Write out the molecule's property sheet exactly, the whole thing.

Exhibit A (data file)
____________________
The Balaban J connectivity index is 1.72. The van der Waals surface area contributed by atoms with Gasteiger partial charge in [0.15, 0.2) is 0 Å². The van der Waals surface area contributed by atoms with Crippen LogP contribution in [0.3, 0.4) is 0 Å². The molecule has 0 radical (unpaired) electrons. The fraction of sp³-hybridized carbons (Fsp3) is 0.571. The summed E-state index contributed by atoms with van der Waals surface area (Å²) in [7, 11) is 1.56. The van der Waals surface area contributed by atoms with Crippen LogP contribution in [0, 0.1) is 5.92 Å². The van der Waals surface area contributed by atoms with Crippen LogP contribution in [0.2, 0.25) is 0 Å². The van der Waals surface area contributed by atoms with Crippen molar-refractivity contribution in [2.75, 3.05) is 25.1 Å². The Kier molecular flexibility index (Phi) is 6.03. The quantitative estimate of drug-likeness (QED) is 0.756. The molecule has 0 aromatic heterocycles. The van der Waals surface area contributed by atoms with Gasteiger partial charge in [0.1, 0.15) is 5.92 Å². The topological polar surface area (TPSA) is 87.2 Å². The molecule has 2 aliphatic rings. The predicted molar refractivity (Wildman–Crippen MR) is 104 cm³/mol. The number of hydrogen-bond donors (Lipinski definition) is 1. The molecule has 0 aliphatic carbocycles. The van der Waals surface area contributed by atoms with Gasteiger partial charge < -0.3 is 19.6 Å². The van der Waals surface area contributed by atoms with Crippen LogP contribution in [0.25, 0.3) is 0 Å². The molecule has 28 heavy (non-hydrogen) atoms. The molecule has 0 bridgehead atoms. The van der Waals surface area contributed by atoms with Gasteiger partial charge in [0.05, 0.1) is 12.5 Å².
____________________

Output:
The Balaban J connectivity index is 1.72. The van der Waals surface area contributed by atoms with Gasteiger partial charge in [0.15, 0.2) is 0 Å². The van der Waals surface area contributed by atoms with Crippen LogP contribution in [0.3, 0.4) is 0 Å². The molecule has 0 radical (unpaired) electrons. The fraction of sp³-hybridized carbons (Fsp3) is 0.571. The summed E-state index contributed by atoms with van der Waals surface area (Å²) in [7, 11) is 1.56. The van der Waals surface area contributed by atoms with Crippen LogP contribution in [0, 0.1) is 5.92 Å². The van der Waals surface area contributed by atoms with Crippen LogP contribution in [0.2, 0.25) is 0 Å². The van der Waals surface area contributed by atoms with Crippen molar-refractivity contribution in [2.75, 3.05) is 25.1 Å². The Kier molecular flexibility index (Phi) is 6.03. The quantitative estimate of drug-likeness (QED) is 0.756. The molecule has 0 aromatic heterocycles. The van der Waals surface area contributed by atoms with Gasteiger partial charge in [0.1, 0.15) is 5.92 Å². The topological polar surface area (TPSA) is 87.2 Å². The molecule has 2 aliphatic rings. The predicted molar refractivity (Wildman–Crippen MR) is 104 cm³/mol. The number of hydrogen-bond donors (Lipinski definition) is 1. The molecule has 0 aliphatic carbocycles. The van der Waals surface area contributed by atoms with Gasteiger partial charge < -0.3 is 19.6 Å². The van der Waals surface area contributed by atoms with Crippen LogP contribution in [0.25, 0.3) is 0 Å². The molecule has 28 heavy (non-hydrogen) atoms. The molecule has 0 bridgehead atoms. The van der Waals surface area contributed by atoms with Gasteiger partial charge in [0.05, 0.1) is 12.5 Å².